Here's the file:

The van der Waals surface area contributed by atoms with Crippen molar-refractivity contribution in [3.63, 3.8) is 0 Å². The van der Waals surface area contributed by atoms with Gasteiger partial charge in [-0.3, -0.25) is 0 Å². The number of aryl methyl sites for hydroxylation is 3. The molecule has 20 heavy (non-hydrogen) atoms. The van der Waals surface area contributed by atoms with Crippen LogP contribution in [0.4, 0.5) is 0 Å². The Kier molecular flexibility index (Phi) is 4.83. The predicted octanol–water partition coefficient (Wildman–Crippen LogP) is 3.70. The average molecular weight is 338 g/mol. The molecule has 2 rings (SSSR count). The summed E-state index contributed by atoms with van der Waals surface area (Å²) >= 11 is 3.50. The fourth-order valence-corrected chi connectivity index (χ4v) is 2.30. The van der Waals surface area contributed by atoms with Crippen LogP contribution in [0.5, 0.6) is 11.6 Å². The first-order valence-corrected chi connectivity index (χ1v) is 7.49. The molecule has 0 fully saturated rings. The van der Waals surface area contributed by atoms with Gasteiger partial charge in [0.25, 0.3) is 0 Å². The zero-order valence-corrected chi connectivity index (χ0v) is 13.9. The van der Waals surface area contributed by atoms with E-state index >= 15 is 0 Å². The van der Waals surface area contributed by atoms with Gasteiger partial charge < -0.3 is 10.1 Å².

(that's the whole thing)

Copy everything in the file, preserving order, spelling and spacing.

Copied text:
The van der Waals surface area contributed by atoms with Crippen molar-refractivity contribution in [3.63, 3.8) is 0 Å². The van der Waals surface area contributed by atoms with Gasteiger partial charge in [-0.3, -0.25) is 0 Å². The number of aryl methyl sites for hydroxylation is 3. The molecule has 20 heavy (non-hydrogen) atoms. The van der Waals surface area contributed by atoms with Crippen LogP contribution in [0.4, 0.5) is 0 Å². The Kier molecular flexibility index (Phi) is 4.83. The predicted octanol–water partition coefficient (Wildman–Crippen LogP) is 3.70. The average molecular weight is 338 g/mol. The molecule has 2 rings (SSSR count). The summed E-state index contributed by atoms with van der Waals surface area (Å²) >= 11 is 3.50. The fourth-order valence-corrected chi connectivity index (χ4v) is 2.30. The van der Waals surface area contributed by atoms with Crippen LogP contribution in [0.5, 0.6) is 11.6 Å². The first-order valence-corrected chi connectivity index (χ1v) is 7.49. The molecule has 0 fully saturated rings. The van der Waals surface area contributed by atoms with Gasteiger partial charge in [0.25, 0.3) is 0 Å². The zero-order valence-corrected chi connectivity index (χ0v) is 13.9. The van der Waals surface area contributed by atoms with E-state index >= 15 is 0 Å². The van der Waals surface area contributed by atoms with Gasteiger partial charge < -0.3 is 10.1 Å².